how young people are using social media to sway the midterms
“It is the same thing as if you were going to walk outside and start knocking on doors, they are just knocking on virtual doors through their smartphones.”
Images via Instagram.
Ten days ago, Taylor Swift broke her silence and surprised her 112 million Instagram followers with a politically-driven Instagram post urging them to vote. “So many intelligent, thoughtful, self-possessed people have turned 18 in the past two years and now have the right and privilege to make their vote count,” she wrote, even going so far as to share the Democratic candidate she was supporting.
The post, which has over 2 million likes, caused an immediate spike in voter registration. In just 24 hours, nearly 65,000 Americans ages 18 to 29 registered to vote. Much like Swift, young people around the country have been using social media platforms to talk politics and mobilise their peers before the upcoming midterm election.
“Taking up space on platforms like Twitter and Instagram... it says that we have become an active rather than passive portion of the American electorate,” said Jordan Yunker, a 22-year-old student activist and organiser working to get her peers registered to vote in Michigan.
Following the 2016 presidential election, many were questioning what role social media played in politics. People worried about what social networks, which are plagued by things like fake bot accounts and trolls, are doing to the country’s political discourse. But, young people have found that these online platforms offer them a unique space where they can have their voices heard — especially on topics like politics.
“Before I knew the power of social media, I used to go on rants and share other people's rants about the latest political fiasco,” said Zila Sanchez, a 20-year-old college student and campus organiser for a voting advocacy group in North Carolina. “I didn’t know my posts have the power to reach people who want to learn more about our political environment. Now, I understand sharing through social media is a legitimate way to spark an entire movement.”
Using social media to talk politics is nothing new in the digital age — there were nearly 40 million tweets sent about the presidential election on election day in 2016 — but young people are using these platforms in a new way. They are using their timelines to tweet to their representatives, share their personal stories, and mobilise their peers, ultimately driving change with their keyboards.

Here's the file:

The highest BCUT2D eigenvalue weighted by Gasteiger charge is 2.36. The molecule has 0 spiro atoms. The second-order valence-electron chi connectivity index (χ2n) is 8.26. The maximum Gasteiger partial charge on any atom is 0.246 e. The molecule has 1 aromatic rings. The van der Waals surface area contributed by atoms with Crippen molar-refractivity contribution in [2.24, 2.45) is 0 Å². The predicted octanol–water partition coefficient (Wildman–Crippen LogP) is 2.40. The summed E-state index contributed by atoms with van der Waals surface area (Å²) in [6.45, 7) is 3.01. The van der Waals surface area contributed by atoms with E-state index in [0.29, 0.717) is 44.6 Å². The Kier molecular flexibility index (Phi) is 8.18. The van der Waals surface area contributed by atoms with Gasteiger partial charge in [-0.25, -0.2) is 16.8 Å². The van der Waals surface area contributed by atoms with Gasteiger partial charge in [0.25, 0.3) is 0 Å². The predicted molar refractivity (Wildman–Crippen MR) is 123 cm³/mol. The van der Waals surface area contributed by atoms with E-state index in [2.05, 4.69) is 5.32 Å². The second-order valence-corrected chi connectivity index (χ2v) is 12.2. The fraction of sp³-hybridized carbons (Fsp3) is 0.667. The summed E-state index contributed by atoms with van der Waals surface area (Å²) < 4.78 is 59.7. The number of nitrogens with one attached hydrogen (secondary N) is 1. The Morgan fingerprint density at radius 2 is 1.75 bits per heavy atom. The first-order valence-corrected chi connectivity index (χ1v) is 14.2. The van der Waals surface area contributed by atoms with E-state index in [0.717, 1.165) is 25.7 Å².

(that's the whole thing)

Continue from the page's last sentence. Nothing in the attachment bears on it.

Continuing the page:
Mari Copeny is an 11-year-old activist in Flint, Michigan, who has been using social media to raise awareness about the ongoing water crisis in her city, while 19-year-old Ziad Ahmed has been using his Twitter to bring attention to the race and immigration issues. The young activists behind the March For Our Lives, like David Hogg and Emma Gonzalez, have been incredibly active online, sharing voter registration information and other political news on a daily basis to their thousands of followers.
Recently, Gonzalez has been using her Twitter to share information about voter registration ahead of the midterms.
“Beyond the memes and lifestyle gurus, social media has become a way for people to get personal about the issues directly affecting them and the those around them,” explained Gonzalez. “The ultimate benefit of going online and getting really personal about social issues is it can bring the humanity to topics some people couldn’t otherwise connect with.”
“I heard fireworks in Central Park and thought that it was someone shooting. Why is that a thought I know so many of us have? Why do our politicians refuse to take action? Who is alive right now that won’t be by sunrise due to the inaction of our politicians? We must #VoteThemOut,” Hogg, who survived the mass shooting at in Parkland in February, wrote. His tweet was shared nearly 30,000 times.
“It really and truly, in the most literal sense is grassroots organising,” explained Aleigha Cavalier, the communications director at the nonprofit NextGen America. “It is the same thing as if you were going to walk outside and start knocking on doors, they are just knocking on virtual doors through their smartphones.”
Social media posts like Hogg’s have had a huge impact on informing and reaching young people around the country in a way other mediums have not been capable of.
“I think social media is great because it is something that young people are already using,” Cavalier added. “Our organisers already have a built in following of people they are interacting with on a daily basis that other political organisations might not be able to reach. If one of our organisers has 3,000 followers on Instagram and they put up a picture that says here is the link to go register to vote, it is a really really easy way to reach that many people.
NextGen America is running what they believe to be the largest youth vote program in history, by aiming to register and mobilise 250,000 young voters with the help of social media and the #youthvote. So far, #youthvote has been shared over 50,000 times on Twitter.
“I think young people, just by sheer presence and persistence [are owning this] space by speaking and shouting into it,” said Yunker. “In this space we are saying ‘We're here!’ You will not manipulate us...”
This article originally appeared on i-D US.